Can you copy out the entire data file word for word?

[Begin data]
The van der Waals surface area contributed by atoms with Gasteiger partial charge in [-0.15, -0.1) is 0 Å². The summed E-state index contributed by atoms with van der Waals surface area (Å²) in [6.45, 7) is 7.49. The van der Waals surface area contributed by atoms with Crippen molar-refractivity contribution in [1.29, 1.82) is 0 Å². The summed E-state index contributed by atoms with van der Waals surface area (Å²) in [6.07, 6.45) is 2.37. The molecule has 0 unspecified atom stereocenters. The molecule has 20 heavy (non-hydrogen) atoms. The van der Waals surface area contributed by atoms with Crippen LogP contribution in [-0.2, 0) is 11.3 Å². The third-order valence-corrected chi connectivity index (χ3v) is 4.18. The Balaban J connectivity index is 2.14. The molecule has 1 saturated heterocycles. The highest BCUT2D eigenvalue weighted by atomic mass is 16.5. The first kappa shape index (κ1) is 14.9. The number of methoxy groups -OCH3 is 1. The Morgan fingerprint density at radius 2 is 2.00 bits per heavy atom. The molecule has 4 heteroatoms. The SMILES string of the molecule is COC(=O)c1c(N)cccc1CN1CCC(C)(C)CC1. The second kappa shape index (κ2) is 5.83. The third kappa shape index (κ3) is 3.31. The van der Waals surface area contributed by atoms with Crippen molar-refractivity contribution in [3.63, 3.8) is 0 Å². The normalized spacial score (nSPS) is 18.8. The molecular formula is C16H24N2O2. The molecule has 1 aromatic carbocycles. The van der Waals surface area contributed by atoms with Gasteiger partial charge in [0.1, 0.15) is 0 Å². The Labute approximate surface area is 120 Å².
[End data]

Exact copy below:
The van der Waals surface area contributed by atoms with Gasteiger partial charge in [-0.15, -0.1) is 0 Å². The summed E-state index contributed by atoms with van der Waals surface area (Å²) in [6.45, 7) is 7.49. The van der Waals surface area contributed by atoms with Crippen molar-refractivity contribution in [1.29, 1.82) is 0 Å². The summed E-state index contributed by atoms with van der Waals surface area (Å²) in [6.07, 6.45) is 2.37. The molecule has 0 unspecified atom stereocenters. The molecule has 20 heavy (non-hydrogen) atoms. The van der Waals surface area contributed by atoms with Crippen LogP contribution in [-0.2, 0) is 11.3 Å². The third-order valence-corrected chi connectivity index (χ3v) is 4.18. The Balaban J connectivity index is 2.14. The molecule has 1 saturated heterocycles. The highest BCUT2D eigenvalue weighted by atomic mass is 16.5. The first kappa shape index (κ1) is 14.9. The number of methoxy groups -OCH3 is 1. The Morgan fingerprint density at radius 2 is 2.00 bits per heavy atom. The molecule has 4 heteroatoms. The SMILES string of the molecule is COC(=O)c1c(N)cccc1CN1CCC(C)(C)CC1. The second kappa shape index (κ2) is 5.83. The third kappa shape index (κ3) is 3.31. The van der Waals surface area contributed by atoms with Crippen molar-refractivity contribution in [3.63, 3.8) is 0 Å². The normalized spacial score (nSPS) is 18.8. The molecular formula is C16H24N2O2. The molecule has 1 aromatic carbocycles. The van der Waals surface area contributed by atoms with Gasteiger partial charge in [0.1, 0.15) is 0 Å². The Labute approximate surface area is 120 Å².